On October 23, 2016 the price of electricity in Spain broke a new record hitting 182 EUR per MWh (Megawatt per hour). While utilities and the Spanish government blame the severe drought as the main responsible, consumers and independent experts argue that the Spanish energy market is far from perfect. The fact is that the price of electricity rises when the resource is most needed, rocketing around July-August and December, when air-conditioning and heat demands are at their highest, in which seems a sort of “uberized” behaviour. Since the energy market is a heavily regulated environment, and given that Spain has a well-known track of questionable energy policy, many argue that we are not facing a market flaw, but a government failure. Continue reading

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Robots y renta básica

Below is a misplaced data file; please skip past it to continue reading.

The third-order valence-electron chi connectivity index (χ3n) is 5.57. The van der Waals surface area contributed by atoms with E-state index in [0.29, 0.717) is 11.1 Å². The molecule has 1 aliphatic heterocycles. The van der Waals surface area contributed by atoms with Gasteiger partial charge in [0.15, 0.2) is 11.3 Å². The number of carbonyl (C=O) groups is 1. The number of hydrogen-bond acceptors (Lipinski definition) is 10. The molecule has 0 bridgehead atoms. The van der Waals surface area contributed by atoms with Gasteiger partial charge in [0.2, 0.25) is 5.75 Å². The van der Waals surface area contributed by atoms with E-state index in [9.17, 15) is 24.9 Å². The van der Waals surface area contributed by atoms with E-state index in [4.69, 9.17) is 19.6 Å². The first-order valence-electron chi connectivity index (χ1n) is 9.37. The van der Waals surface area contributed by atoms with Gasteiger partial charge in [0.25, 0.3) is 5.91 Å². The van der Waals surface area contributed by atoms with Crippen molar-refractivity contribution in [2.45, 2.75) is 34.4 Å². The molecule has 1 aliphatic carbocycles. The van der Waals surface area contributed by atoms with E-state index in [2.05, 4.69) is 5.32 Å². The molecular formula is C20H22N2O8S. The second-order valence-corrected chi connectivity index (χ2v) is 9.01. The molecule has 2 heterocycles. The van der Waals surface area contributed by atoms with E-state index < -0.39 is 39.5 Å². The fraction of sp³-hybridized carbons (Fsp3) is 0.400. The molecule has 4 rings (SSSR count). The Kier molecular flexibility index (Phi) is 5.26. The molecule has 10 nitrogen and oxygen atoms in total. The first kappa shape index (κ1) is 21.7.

“Figuras ocultas” es una emotiva película acerca de un grupo de mujeres afroamericanas altamente cualificadas que, en los años sesenta, y en el marco de su trabajo como ingenieras y matemáticas en la NASA, no sólo enfrentaron la doble discriminación de raza y de género, sino que hubieron de lidiar con el imparable progreso tecnológico. Ante la perspectiva de que su trabajo de cálculo manual de trayectorias espaciales fuera reemplazado por el primer computador IBM, aprendieron el lenguaje FORTRAN y se hicieron programadoras. Enfrentaron el desafío mediante nuestra mejor herramienta: la fabulosa capacidad de adaptación que, frente al medio cambiante, tenemos los humanos. Sobre todo si somos jóvenes y poseemos la suficiente preparación. Continue reading